MULTNOMAH COUNTY, OR (KPTV) - A budget crunch in Multnomah County is bringing up tough questions about how the county funds its justice system, and whether it's enough.
Last week, community members testified before County Commissioners, concerned about what they consider inadequate funding for the District Attorney's Office.
"Petty crimes are a big deal to us. Especially if you have to stare into the eyes of the repeat crime offender illegally camping in front of your home," Tiffany Hammer said, who said she was confronted by a man who brandished a three-foot tree branch and chased after she and her nine-year-old son in late 2018.
Hammer said the man was eventually arrested, but although she's been working with the DA's office, he still hasn't been prosecuted.
In a separate presentation before County Commissioners the week before, District Attorney Rod Underhill laid out the challenges his office is facing in the midst of the county-wide budget crunch.
By his estimation, his office has roughly 40 fewer prosecutors to handle cases than it needs.
"We're having a challenge with respect to wanting to take more time to have a better outcome and do better work, and being constrained by volume and time and the collision of those two principles," Underhill said.
According to an analysis by the DA's office, an example of this is the Misdemeanor Trials Unit, which would handle cases like low-level assaults, menacing, and carrying a concealed weapon.
The unit had 8,629 case referrals, with each case taking a prosecutor roughly four hours to complete.
The caseload adds up to 33,653 hours of work, and subtracting vacation and leave time, the seven full-time prosecutors in the unit have 10,322 available hours to work, leaving a shortage of 23,321 hours of work, which would require the equivalent of 15.8 full-time prosecutors (FTE) to complete.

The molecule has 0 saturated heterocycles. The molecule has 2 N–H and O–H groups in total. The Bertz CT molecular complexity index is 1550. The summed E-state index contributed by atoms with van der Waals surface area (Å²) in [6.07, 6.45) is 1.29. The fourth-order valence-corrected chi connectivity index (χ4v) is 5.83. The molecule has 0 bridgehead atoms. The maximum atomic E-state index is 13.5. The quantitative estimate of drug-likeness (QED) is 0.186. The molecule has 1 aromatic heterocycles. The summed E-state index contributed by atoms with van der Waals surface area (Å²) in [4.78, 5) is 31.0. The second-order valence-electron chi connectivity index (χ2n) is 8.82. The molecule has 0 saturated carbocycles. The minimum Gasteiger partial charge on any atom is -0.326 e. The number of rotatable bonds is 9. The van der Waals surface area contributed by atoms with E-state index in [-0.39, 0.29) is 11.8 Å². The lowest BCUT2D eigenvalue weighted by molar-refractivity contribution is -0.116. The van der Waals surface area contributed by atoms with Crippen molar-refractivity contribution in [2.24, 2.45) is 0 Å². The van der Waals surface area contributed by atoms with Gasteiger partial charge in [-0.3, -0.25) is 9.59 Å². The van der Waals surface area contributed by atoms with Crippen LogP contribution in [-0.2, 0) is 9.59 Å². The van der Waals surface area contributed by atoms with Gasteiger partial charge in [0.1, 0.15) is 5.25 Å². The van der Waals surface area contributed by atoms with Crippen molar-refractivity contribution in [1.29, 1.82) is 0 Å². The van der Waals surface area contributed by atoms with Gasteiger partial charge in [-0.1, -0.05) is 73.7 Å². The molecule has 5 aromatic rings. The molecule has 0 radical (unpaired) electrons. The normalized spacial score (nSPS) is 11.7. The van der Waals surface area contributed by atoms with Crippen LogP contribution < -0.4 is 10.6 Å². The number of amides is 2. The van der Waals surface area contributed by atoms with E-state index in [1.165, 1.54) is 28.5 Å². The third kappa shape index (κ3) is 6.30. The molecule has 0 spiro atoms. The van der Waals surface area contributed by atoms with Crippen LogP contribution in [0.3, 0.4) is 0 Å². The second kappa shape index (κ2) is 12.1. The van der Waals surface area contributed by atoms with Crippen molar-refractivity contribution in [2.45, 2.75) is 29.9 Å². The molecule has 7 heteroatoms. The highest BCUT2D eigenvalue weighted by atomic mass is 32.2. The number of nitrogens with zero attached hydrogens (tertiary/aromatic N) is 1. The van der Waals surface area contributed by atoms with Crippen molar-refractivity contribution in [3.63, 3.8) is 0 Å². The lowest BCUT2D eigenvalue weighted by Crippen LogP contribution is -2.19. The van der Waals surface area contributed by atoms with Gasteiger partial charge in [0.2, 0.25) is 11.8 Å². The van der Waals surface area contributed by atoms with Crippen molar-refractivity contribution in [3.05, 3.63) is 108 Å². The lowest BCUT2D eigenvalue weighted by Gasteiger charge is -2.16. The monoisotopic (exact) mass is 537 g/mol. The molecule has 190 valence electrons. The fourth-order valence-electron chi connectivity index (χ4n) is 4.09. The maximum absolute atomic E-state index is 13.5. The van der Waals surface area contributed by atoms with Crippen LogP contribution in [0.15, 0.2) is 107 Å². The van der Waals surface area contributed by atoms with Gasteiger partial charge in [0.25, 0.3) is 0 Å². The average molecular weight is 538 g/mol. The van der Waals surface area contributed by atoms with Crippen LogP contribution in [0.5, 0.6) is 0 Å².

Benjamin Drayson, who testified he was recently assaulted by a repeat-offender while walking with his family in downtown Portland, believes more funding should be allocated to the DA's office.
"We need a district attorney who brings charges against all cases of violent crime, without needing to triage them to the few that they can afford to pursue," Drayson said.
Board Chair Deborah Kafoury said she's heard the DA's message loud and clear, and even with across-the-board cuts to county departments, has worked to keep funding for the DA's office stable, but also admits there's only so much money to move around.
"I would say that everyone is stretched thin right now, and it's imperative in this time that everyone tries to do more with less," Kafoury said.
The Board of Commissioners is scheduled to vote on a proposed budget at its regularly scheduled meeting on Thursday, May 30.
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